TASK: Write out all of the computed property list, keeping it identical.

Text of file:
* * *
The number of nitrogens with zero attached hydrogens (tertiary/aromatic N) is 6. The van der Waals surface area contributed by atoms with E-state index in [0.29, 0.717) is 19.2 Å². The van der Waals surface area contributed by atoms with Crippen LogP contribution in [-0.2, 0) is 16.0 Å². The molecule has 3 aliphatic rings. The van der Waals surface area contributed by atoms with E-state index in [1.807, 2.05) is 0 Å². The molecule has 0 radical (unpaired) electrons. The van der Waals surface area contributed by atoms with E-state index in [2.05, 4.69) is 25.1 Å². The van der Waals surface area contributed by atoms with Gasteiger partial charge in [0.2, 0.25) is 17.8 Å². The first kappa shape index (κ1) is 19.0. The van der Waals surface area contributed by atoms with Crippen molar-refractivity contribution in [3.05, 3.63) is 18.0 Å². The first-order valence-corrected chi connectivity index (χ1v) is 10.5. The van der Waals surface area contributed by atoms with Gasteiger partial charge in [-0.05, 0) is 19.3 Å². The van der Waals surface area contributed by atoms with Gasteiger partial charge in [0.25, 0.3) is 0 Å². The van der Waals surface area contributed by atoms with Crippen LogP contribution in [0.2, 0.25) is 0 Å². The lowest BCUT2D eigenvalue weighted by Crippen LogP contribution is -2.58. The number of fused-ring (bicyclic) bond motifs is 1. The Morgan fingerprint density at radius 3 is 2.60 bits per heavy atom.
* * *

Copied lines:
The number of nitrogens with zero attached hydrogens (tertiary/aromatic N) is 6. The van der Waals surface area contributed by atoms with E-state index in [0.29, 0.717) is 19.2 Å². The van der Waals surface area contributed by atoms with Crippen LogP contribution in [-0.2, 0) is 16.0 Å². The molecule has 3 aliphatic rings. The van der Waals surface area contributed by atoms with E-state index in [1.807, 2.05) is 0 Å². The molecule has 0 radical (unpaired) electrons. The van der Waals surface area contributed by atoms with E-state index in [2.05, 4.69) is 25.1 Å². The van der Waals surface area contributed by atoms with Gasteiger partial charge in [0.2, 0.25) is 17.8 Å². The first kappa shape index (κ1) is 19.0. The van der Waals surface area contributed by atoms with Crippen molar-refractivity contribution in [3.05, 3.63) is 18.0 Å². The first-order valence-corrected chi connectivity index (χ1v) is 10.5. The van der Waals surface area contributed by atoms with Gasteiger partial charge in [-0.05, 0) is 19.3 Å². The van der Waals surface area contributed by atoms with Gasteiger partial charge in [0.25, 0.3) is 0 Å². The van der Waals surface area contributed by atoms with Crippen LogP contribution in [0.2, 0.25) is 0 Å². The lowest BCUT2D eigenvalue weighted by Crippen LogP contribution is -2.58. The number of fused-ring (bicyclic) bond motifs is 1. The Morgan fingerprint density at radius 3 is 2.60 bits per heavy atom.